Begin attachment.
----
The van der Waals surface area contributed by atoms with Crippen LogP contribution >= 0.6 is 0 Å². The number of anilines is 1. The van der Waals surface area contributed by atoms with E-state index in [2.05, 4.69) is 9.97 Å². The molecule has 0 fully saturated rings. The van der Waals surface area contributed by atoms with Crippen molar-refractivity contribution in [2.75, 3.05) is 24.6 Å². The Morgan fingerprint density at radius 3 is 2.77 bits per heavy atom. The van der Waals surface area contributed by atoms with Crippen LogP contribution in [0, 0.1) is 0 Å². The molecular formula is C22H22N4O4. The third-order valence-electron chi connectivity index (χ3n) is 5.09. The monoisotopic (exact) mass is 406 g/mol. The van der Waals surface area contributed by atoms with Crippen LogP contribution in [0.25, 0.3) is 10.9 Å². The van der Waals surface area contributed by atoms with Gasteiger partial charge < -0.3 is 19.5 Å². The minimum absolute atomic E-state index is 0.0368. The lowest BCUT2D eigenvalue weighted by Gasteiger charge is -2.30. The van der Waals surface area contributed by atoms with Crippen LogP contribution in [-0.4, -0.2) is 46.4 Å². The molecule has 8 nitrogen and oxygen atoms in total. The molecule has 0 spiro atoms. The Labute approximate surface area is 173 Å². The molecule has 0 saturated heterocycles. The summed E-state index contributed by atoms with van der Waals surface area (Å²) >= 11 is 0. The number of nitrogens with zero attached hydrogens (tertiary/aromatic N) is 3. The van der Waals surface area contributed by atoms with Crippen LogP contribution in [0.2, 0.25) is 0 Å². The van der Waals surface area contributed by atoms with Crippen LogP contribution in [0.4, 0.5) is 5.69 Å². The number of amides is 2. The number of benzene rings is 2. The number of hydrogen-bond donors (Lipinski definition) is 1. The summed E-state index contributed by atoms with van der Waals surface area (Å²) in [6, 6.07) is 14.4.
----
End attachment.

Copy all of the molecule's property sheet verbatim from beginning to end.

The van der Waals surface area contributed by atoms with Crippen LogP contribution >= 0.6 is 0 Å². The number of anilines is 1. The van der Waals surface area contributed by atoms with E-state index in [2.05, 4.69) is 9.97 Å². The molecule has 0 fully saturated rings. The van der Waals surface area contributed by atoms with Crippen molar-refractivity contribution in [2.75, 3.05) is 24.6 Å². The Morgan fingerprint density at radius 3 is 2.77 bits per heavy atom. The van der Waals surface area contributed by atoms with Crippen LogP contribution in [0, 0.1) is 0 Å². The molecular formula is C22H22N4O4. The third-order valence-electron chi connectivity index (χ3n) is 5.09. The monoisotopic (exact) mass is 406 g/mol. The van der Waals surface area contributed by atoms with Crippen LogP contribution in [0.25, 0.3) is 10.9 Å². The van der Waals surface area contributed by atoms with Gasteiger partial charge < -0.3 is 19.5 Å². The minimum absolute atomic E-state index is 0.0368. The lowest BCUT2D eigenvalue weighted by Gasteiger charge is -2.30. The van der Waals surface area contributed by atoms with Crippen LogP contribution in [-0.4, -0.2) is 46.4 Å². The molecule has 8 nitrogen and oxygen atoms in total. The molecule has 0 spiro atoms. The Labute approximate surface area is 173 Å². The molecule has 0 saturated heterocycles. The summed E-state index contributed by atoms with van der Waals surface area (Å²) >= 11 is 0. The number of nitrogens with zero attached hydrogens (tertiary/aromatic N) is 3. The van der Waals surface area contributed by atoms with Crippen LogP contribution in [0.2, 0.25) is 0 Å². The van der Waals surface area contributed by atoms with Crippen LogP contribution in [0.4, 0.5) is 5.69 Å². The number of amides is 2. The number of benzene rings is 2. The number of hydrogen-bond donors (Lipinski definition) is 1. The summed E-state index contributed by atoms with van der Waals surface area (Å²) in [6, 6.07) is 14.4.